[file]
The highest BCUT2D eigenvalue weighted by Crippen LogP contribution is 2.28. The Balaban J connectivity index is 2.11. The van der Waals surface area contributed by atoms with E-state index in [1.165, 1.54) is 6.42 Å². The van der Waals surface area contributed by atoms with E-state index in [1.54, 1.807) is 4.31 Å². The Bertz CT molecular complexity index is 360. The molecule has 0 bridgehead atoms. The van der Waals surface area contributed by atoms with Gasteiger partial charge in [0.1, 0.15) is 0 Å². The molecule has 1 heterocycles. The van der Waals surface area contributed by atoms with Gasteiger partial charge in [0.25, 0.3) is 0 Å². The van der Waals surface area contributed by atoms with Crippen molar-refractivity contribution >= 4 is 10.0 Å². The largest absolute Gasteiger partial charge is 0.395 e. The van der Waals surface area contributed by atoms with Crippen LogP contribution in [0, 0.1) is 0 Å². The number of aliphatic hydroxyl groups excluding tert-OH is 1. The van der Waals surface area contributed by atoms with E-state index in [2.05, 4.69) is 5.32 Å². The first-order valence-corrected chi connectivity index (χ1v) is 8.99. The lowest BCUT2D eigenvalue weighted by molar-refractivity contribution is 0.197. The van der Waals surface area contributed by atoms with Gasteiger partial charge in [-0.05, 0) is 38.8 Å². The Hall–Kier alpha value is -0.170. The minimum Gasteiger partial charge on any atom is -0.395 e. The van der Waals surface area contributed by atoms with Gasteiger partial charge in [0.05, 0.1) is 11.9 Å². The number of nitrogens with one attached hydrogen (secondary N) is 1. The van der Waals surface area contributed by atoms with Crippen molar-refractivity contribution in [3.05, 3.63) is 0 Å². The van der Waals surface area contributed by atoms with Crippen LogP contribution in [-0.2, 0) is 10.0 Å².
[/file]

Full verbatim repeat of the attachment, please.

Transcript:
The highest BCUT2D eigenvalue weighted by Crippen LogP contribution is 2.28. The Balaban J connectivity index is 2.11. The van der Waals surface area contributed by atoms with E-state index in [1.165, 1.54) is 6.42 Å². The van der Waals surface area contributed by atoms with E-state index in [1.54, 1.807) is 4.31 Å². The Bertz CT molecular complexity index is 360. The molecule has 0 bridgehead atoms. The van der Waals surface area contributed by atoms with Gasteiger partial charge in [0.1, 0.15) is 0 Å². The molecule has 1 heterocycles. The van der Waals surface area contributed by atoms with Gasteiger partial charge in [0.25, 0.3) is 0 Å². The van der Waals surface area contributed by atoms with Crippen molar-refractivity contribution >= 4 is 10.0 Å². The largest absolute Gasteiger partial charge is 0.395 e. The van der Waals surface area contributed by atoms with Crippen LogP contribution in [0, 0.1) is 0 Å². The number of aliphatic hydroxyl groups excluding tert-OH is 1. The van der Waals surface area contributed by atoms with E-state index in [2.05, 4.69) is 5.32 Å². The first-order valence-corrected chi connectivity index (χ1v) is 8.99. The lowest BCUT2D eigenvalue weighted by molar-refractivity contribution is 0.197. The van der Waals surface area contributed by atoms with Gasteiger partial charge in [-0.05, 0) is 38.8 Å². The Hall–Kier alpha value is -0.170. The minimum Gasteiger partial charge on any atom is -0.395 e. The van der Waals surface area contributed by atoms with Gasteiger partial charge in [0.05, 0.1) is 11.9 Å². The number of nitrogens with one attached hydrogen (secondary N) is 1. The van der Waals surface area contributed by atoms with Crippen molar-refractivity contribution in [3.05, 3.63) is 0 Å². The van der Waals surface area contributed by atoms with Crippen LogP contribution in [-0.2, 0) is 10.0 Å².